The Arty Semite

Congress For Jewish Culture Leaves Its Office, But Not Its Mission

By Leyzer Burko

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A version of this post appeared in Yiddish here.

On July 17, the New York Times reported that the Congress for Jewish Culture, one of the few remaining Yiddish organizations in New York, would close their Manhattan office at the end of the month.

The Congress’s office space, on Broadway just off 26th street, was perhaps one of the last heymish places for Yiddish culture in New York. The walls were covered with bookshelves, and old pictures and posters hung on the wall. The Congress had only been there since 2009, but the room was previously occupied by Itche Goldberg, the longtime editor of the journal “Yiddish Culture,” who passed away in 2006 at the age of 102.

The day the Times article appeared, the Congress invited students from the Uriel Weinreich Program in Yiddish Language, Literature and Culture — a summer program run by the YIVO Institute for Jewish Research and Bard College — to come and take Yiddish books that remained on the shelves. The rest off the books will go to the Yiddish Book Center in Amherst, Massachusetts, and archival materials will be donated to YIVO.

It was depressing to see how the shelves were emptied, and how boxes of books and other treasures were scattered underfoot. It wasn’t the first time I had helped shut down the office of an old Yiddish organization. Around 10 years ago I helped empty the rooms of the Bund in New York, throwing out thousands of copies of the Bundist journal “Undzer tsayt.” When the Yiddish League moved to a smaller office a year later, we also had to dispose of many books, and I and other YIVO students carried away a bundle.

But the Yiddish League, unlike the Bund, is still active in the Yiddish world, and we hope that the same thing will be true of the Congress for Jewish Culture.

The Congress — known in Yiddish as the Kultur-Kongress — was created in 1948, in order to unify and strengthen Yiddish culture after the Holocaust. It was intended to be an international umbrella organization, and affiliated groups were established in Paris and in Buenos Aires. Eventually the other branches closed down, but the Congress in New York continued to organize concerts, lectures, readings and other events.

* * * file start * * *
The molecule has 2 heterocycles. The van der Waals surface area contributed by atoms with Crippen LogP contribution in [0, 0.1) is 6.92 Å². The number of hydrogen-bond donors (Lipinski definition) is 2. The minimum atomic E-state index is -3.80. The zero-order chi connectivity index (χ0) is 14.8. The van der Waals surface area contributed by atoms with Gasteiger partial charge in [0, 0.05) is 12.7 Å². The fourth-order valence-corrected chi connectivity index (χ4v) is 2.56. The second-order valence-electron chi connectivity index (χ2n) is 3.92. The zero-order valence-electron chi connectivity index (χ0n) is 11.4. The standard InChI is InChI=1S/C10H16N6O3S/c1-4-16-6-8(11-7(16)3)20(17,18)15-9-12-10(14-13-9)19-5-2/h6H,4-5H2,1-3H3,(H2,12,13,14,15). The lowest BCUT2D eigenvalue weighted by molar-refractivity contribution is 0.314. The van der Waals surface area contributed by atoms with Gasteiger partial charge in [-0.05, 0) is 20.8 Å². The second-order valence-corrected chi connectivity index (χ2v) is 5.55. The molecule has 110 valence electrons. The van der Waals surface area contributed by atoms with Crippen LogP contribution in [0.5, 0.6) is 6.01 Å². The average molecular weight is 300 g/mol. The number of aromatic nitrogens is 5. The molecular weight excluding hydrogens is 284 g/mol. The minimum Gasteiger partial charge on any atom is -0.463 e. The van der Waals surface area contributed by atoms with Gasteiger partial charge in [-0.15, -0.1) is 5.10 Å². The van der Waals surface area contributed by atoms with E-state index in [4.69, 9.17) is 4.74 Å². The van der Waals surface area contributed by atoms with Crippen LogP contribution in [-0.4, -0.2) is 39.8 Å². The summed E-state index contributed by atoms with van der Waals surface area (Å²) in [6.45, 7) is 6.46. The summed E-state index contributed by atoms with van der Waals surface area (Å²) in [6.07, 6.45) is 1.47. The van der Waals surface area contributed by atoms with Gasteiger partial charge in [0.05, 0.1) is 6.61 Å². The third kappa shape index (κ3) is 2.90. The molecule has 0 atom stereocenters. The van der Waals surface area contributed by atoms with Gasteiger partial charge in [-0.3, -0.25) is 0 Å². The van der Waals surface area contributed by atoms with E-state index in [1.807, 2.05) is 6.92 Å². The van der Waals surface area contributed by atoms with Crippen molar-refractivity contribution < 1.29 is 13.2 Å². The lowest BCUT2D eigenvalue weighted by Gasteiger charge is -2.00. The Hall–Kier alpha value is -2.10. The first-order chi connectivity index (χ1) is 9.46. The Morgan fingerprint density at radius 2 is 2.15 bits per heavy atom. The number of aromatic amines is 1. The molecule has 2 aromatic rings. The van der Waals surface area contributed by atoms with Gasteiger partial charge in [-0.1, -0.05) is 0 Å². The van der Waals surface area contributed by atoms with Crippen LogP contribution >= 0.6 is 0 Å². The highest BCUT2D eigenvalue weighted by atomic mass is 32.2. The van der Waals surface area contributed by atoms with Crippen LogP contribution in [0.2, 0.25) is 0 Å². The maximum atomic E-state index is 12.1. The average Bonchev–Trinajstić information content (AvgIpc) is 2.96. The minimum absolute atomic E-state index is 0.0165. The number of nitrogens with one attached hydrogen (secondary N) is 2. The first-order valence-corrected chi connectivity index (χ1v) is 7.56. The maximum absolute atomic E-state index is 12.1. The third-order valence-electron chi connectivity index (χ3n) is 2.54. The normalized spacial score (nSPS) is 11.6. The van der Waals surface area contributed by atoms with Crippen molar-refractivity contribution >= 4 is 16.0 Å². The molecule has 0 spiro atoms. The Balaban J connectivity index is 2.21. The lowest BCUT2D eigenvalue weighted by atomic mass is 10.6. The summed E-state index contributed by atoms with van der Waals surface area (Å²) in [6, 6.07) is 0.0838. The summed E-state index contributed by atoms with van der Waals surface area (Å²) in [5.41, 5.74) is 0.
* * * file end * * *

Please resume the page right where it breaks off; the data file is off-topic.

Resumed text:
One of the first Congress events I attended was a book party in honor of the publication of the popular history of the Yiddish language, “Words on Fire” by Dovid Katz. The event was standing room only, and the crowd included a mix of old-time Yiddishists, Hasidic Jews and various other types who frequented such gatherings. The festivity of the occasion was interrupted when one of the guests apparently stole another book that Katz had brought along to show us — a large and expensive volume on the history of Lithuanian Jewry. It was a good illustration of the old Yiddish saying: A Jewish thief only steals books.

In recent years the Congress has operated on a budget of less than $100,000, and its executive director, Shane Baker, was the only paid employee. Around $45,000 came from the Atran Foundation, which supports many Yiddish-oriented activities and organizations. The treasurer of the Atran Foundation, Sam Norich, is also the publisher of the Forward. According to the Atran Foundation’s most recent tax filings, the Forward association also receives $45,000 a year.

With the loss of its grant, the Congress for Jewish Culture will not only have to leave its offices, but also figure out other ways to support its programs.

But for a small organization an office can be a burden, and leaving it can create new opportunities. The article in the Times left the impression that the Congress was all but dead, and that closing the office was a kind of funeral.

Fortunately, that is not true — the Congress might be a little infirm, but it’s hardly on its deathbed. Right now it is in the process of organizing its annual August 12 event at YIVO, commemorating Soviet Yiddish writers, and Baker is busy producing a book in Yiddish of previously unpublished work by Isaac Bashevis Singer.

Still, this is a hard time for the Congress, an organization that has enriched Yiddish culture for more than 65 years. As Yiddish lovers, we should help however we can.


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